Evictee to 'Post': We have nowhere else to go, so of course we'll stay and fight; police arrest 2 people.
By ABE SELIG
Not much has changed since Maher Hanoun and his family were evicted from their home in the east Jerusalem neighborhood of Sheikh Jarrah last week, but the 51-year-old father of three continues to hold a 24-hour-a-day vigil across the street from his previous home, and said Sunday he would keep fighting to get it back.
"We have nowhere else to go, so of course we'll stay and fight," Hanoun told The Jerusalem Post. "Our hope now is that the international pressure we saw last week will be turned into something substantial on the ground. Outside of that, we don't know what to expect, but we believe the situation could change at any moment."
In the meantime however, Hanoun said, tensions in the neighborhood were running high.
"Every morning, the settlers come out of my house, walk right by me on the street and throw their garbage into the dumpster," he said on Sunday. "Sometimes they [flip us off], and last week one of them spit on my wife."
Hours after Hanoun spoke to the Post, MKs Ya'acov Katz and Uri Ariel (National Union), came to visit a Jewish family who had moved into the home of the Gawhi family, who were also evicted last week, sparking clashes between protesters and police.
Stones were hurled at the home during the clashes and two people were arrested. Katz and Ariel left soon after the scuffles concluded.
But supporters at Hanoun's vigil on Sunday said scuffles near the Gawhi home happened on a near-daily basis.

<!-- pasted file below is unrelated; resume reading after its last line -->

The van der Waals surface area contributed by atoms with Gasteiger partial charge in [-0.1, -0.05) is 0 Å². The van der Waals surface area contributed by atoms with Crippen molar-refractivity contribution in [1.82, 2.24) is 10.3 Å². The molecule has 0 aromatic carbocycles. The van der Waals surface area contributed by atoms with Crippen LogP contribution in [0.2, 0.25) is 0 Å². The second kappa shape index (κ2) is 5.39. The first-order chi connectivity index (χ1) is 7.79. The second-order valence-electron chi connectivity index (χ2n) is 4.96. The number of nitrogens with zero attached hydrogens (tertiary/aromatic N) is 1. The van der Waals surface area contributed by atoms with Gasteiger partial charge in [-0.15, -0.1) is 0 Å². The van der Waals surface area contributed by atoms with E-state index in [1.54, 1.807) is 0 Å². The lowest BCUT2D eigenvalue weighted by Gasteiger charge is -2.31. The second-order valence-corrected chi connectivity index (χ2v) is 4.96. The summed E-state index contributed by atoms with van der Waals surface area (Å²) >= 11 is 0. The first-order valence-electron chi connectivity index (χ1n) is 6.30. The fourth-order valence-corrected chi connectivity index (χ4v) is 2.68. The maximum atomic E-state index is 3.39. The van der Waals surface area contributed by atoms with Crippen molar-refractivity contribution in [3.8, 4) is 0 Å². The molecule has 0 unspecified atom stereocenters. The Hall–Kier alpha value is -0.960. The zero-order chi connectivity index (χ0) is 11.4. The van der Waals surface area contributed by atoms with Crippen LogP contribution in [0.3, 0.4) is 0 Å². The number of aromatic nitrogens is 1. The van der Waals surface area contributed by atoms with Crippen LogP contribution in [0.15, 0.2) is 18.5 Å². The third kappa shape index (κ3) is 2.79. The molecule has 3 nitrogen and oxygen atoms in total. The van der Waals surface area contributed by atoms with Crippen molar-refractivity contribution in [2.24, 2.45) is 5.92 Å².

"There has been a lot violence down there," said Omar Siam, Hanoun's nephew, who is also a resident of Sheikh Jarrah. "An old lady was watering her plants there last week, and the settlers thought she was putting water into their house, so they came outside and pushed her down. At that point, all of the Palestinians who were outside rushed in, and a fight broke out."
Near the Hanouns' vigil, both Siam and Hanoun said, things have been quieter.
"They don't bother us as much, and when they do, we try to restrain ourselves," Siam said. "We know they are trying to provoke a response, so we don't give it to them."
Hanoun also said Sunday that he had drafted a letter to US Secretary of State Hillary Clinton, who called last week's evictions "provocative" and a violation of Israeli commitments, and said he planned on delivering it to the US Consulate first thing Monday.
"We are very grateful to you for the statements you have made and the action you and your representatives have taken since our eviction a week ago," the letter states. "However, a week on, we continue to suffer, particularly the women and children."
The letter goes on to ask Clinton to put pressure on the Israeli government to return the evicted families to their homes.
"We believe that more evictions are planned and we are convinced that these, together with the past evictions, are fatally undermining your peace efforts," the letter reads. "The changing of facts on the ground are alienating many Palestinians who are losing faith in the peace process."
As for the Jews who moved into Hanoun's home, neither they, nor the group supporting them, Nahalat Shimon International, have made themselves available for comment.
Siam said he believed the women and children inside the house had since been replaced with men.
"I think there are about 10 men in there now," Siam said on Sunday.
On Sunday afternoon, two youths who could be seen through the fencing that covers the home's front patio refused to speak with the Post.
"No, we don't have anything to say," one of them said. "Just leave it alone man, leave it alone."
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